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Going Back to Work: Tips on What Your Boss Can—and Can’t—Make You Do

May 11, 2020, The Wall Street Journal

Lindsay Burke is quoted in The Wall Street Journal regarding the actions employers can take when asking employees to return to work during the COVID-19 pandemic. When addressing the concerns of an employee who is nervous to commute to work, Ms. Burke says, “If you are able to work from home, ask to do so. If you are considered a vulnerable individual or have an ADA-qualifying disability, you have a better chance of getting permission. Otherwise, you could be required to come to work. If working from home isn’t an option, you may be able to take unpaid leave, but there is no guarantee your job will be available when you feel it is safe to commute. Meanwhile, some employers are considering enhancing transportation benefits for employees, like reimbursing for car services, or offering parking benefits.”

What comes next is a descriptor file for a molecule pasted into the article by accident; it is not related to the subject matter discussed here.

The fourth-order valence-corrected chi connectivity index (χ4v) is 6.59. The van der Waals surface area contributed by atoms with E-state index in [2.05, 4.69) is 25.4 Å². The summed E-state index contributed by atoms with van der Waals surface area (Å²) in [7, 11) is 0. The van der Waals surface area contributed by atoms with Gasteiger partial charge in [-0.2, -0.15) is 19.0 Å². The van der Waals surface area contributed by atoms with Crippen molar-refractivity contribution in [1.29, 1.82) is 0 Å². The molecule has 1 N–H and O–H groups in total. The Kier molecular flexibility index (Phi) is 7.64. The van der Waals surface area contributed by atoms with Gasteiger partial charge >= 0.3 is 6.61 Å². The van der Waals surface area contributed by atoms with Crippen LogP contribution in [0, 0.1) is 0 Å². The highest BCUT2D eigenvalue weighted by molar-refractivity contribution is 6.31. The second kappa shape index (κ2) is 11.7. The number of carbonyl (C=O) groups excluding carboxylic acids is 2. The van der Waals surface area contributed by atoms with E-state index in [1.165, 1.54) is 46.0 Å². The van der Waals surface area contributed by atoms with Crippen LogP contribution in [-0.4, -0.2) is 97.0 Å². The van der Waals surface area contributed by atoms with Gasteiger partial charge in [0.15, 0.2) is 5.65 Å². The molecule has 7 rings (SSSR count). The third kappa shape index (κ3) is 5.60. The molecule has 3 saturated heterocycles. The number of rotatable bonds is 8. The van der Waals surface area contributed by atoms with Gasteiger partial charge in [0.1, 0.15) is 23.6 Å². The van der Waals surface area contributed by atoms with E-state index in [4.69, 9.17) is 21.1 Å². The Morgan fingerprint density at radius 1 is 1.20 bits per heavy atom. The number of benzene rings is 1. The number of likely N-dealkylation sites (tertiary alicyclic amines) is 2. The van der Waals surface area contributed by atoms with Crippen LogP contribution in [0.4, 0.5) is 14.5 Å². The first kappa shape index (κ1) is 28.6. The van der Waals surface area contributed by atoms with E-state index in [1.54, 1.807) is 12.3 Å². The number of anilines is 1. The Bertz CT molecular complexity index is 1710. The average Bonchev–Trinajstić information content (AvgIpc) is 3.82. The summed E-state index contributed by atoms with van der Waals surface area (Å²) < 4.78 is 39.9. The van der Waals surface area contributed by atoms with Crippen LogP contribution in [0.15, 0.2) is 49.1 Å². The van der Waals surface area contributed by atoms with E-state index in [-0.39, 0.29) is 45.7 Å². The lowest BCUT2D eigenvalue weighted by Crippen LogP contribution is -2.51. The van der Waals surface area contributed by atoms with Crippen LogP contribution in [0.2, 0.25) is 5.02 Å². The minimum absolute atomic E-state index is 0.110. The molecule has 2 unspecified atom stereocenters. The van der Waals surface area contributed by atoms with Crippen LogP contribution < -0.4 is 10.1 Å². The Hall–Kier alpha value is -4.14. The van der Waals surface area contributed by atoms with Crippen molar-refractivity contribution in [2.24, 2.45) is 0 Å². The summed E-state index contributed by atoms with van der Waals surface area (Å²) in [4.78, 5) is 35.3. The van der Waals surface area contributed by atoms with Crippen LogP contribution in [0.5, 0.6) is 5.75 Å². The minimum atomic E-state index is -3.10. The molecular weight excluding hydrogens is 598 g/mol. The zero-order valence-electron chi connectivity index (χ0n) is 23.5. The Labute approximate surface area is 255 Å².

She addressed the notion that an employer can make you waive your right to workers’ compensation. Ms. Burke states, “ The law recognizes that workers and employers have unequal bargaining power, so workers can’t be required to sign away this right.”

If an employee gets sick at work and wants to sue their employer, she says, “The workers’ compensation system protects employers from other legal claims pertaining to a work-related injury or illness. However, if employees believe their company was negligent—for example, by not providing personal protective equipment even if workers were regularly exposed to confirmed COVID-19 cases—there are situations and states where courts might be open to such claims.”

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